Israel’s government on Sunday approved the recommendations of Minister without portfolio Benny Begin to change the program regulating Bedouin settlements in the Negev. The reform is aimed at solving definitively the issue of Bedouin ownership claims on Negev lands, including a compromise proposal of relocation and financial compensation, bringing an end to illegal Bedouin outposts.
In September 2011 the government approved the Praver Report, which determined a layout for regulating Bedouin settlement in the Negev, facilitating expansion of existing settlements and absorption of some communities within Regional Council Abu-Basma, south and west of the “green line.”
Additional settlements will be established as part of the regional master plan for Beer-Sheva.
According to the plan, each settlement will be adjusted to the nature and character of the local population and its needs, and will be executed in cooperation with it.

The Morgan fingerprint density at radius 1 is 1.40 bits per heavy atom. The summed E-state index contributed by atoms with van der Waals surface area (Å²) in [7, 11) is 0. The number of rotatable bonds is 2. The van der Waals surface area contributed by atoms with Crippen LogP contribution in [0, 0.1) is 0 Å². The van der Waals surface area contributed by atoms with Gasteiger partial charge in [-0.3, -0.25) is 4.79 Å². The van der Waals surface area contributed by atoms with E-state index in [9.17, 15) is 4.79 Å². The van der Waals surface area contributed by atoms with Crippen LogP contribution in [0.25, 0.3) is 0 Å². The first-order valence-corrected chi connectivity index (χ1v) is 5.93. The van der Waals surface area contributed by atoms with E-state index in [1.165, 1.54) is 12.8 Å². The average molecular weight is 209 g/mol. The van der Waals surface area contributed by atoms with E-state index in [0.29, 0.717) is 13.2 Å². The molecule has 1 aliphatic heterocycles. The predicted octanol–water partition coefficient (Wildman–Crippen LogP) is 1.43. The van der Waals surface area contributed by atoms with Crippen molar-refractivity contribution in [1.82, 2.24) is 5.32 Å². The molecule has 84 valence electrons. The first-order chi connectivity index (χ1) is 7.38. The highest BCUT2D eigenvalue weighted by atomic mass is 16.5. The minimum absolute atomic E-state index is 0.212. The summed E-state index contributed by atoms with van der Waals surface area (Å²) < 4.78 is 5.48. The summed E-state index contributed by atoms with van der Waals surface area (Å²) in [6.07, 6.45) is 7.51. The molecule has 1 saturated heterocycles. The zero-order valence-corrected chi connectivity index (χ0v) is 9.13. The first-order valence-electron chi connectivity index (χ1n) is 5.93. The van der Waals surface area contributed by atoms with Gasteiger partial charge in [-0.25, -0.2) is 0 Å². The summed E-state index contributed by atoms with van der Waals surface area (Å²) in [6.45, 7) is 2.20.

The plan was accepted with mixed feelings among the Bedouin as well as among right wing critics.
Kalman Libeskind wrote in Ma’ariv about Benny Begin’s “stinking maneuver,” accusing him and Attorney General Yehuda Weinstein of not just confirming through legal registration what has been essentially an illegal land grab of many thousands of acres by the Bedouins over several decades, but also promising them many new settlements to boot.
Libeskind pointed out that while the Weinstein refused to permit the application of the Levy Committee recommendations to apply Israeli law in Judea and Samaria because the government is in a lame duck period – has no duck issue when it comes to giving away enormous swaths of Jewish land to the Bedouins.
The Regavim movement on Friday petitioned the High Court to forbid the government from approving the proposed program at its meeting on Sunday, arguing that Minister Benny Begin will not serve in the next Knesset and so his proposal is a serious case of a last minute grab that should not be sanctioned.
See the related cartoon.